I have also stopped accepting transfers into our second and third years from other universities during this time- it sounds harsh, but generally, someone who has had a problem at their previous university continued to have problems in their new university. Rarely has whatever was causing the issue been solved. But people who were doing the wrong course or at the wrong university for them coming into our first year - bring 'em on! We get a number every year, and all doing just as well as if they'd come to us in the first place (plus, they are really appreciative of our efforts, especially those we pick up from the RG university just up the road :-D)

Onestep15 Tue 10-Nov-15 00:12:53

Thanks everyone for your replies - it's really reassuring to know both that a change to a different uni can work, and also to hear the success stories of those who stuck it out. I am not sure how much to encourage dd one direction or the other. She seems more positive about the course today - we have been talking and the plan at the moment is for her to go back and look for societies to join where she has a chance of meeting like minds. She is going to give it until Christmas. I think it is a case, as a couple of people on here have pointed out, of maybe having unrealistically high expectations. She said 'it's an experience, but I don't know whether it is the type of university experience I want'.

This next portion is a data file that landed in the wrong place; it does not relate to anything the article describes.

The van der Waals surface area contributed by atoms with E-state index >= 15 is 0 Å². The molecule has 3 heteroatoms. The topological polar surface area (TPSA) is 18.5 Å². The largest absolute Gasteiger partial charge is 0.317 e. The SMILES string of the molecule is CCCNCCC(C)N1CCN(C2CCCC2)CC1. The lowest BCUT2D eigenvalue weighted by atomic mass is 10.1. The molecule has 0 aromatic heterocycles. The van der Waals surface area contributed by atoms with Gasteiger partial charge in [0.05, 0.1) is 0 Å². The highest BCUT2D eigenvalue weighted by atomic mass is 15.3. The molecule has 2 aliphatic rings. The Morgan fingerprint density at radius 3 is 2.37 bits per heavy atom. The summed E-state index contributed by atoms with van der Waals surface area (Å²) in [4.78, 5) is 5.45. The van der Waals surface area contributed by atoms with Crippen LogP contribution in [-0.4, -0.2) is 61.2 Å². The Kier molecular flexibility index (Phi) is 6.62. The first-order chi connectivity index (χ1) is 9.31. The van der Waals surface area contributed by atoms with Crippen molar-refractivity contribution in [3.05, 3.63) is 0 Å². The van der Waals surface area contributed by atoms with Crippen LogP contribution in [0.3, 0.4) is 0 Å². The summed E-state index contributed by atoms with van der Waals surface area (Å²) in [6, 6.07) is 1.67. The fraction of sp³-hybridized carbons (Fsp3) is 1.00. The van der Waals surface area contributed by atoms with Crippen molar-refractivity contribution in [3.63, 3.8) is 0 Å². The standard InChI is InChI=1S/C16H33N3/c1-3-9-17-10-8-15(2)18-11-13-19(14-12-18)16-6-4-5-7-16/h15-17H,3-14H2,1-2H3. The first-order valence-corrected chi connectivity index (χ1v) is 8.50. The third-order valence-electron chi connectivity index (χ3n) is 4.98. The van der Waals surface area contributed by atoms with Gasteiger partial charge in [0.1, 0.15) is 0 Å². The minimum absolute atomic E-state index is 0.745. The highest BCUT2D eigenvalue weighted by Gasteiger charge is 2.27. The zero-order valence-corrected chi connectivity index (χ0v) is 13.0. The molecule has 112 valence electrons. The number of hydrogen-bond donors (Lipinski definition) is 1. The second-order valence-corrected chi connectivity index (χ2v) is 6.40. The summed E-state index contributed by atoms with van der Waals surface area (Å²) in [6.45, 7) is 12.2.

scatterthenuns Tue 10-Nov-15 09:47:14

Which uni is it? A wise MN will have been there, and could offer some more specific advice.

schilke Tue 10-Nov-15 09:52:55

I hated my first term at university. Everyone was getting drunk, there were boys everywhere (went to a girls school!) and I went home a lot....4 hour train journey back. I was (am) very shy and quiet, so halls living was a bit of a shock. The one good friend I made during the first term dropped out at the end of that term. I was really surprised and that sort of made me determined to carry on.

Second term improved and by the end of the third I was loving it. I would suggest, like you have, that she gives it more of a go.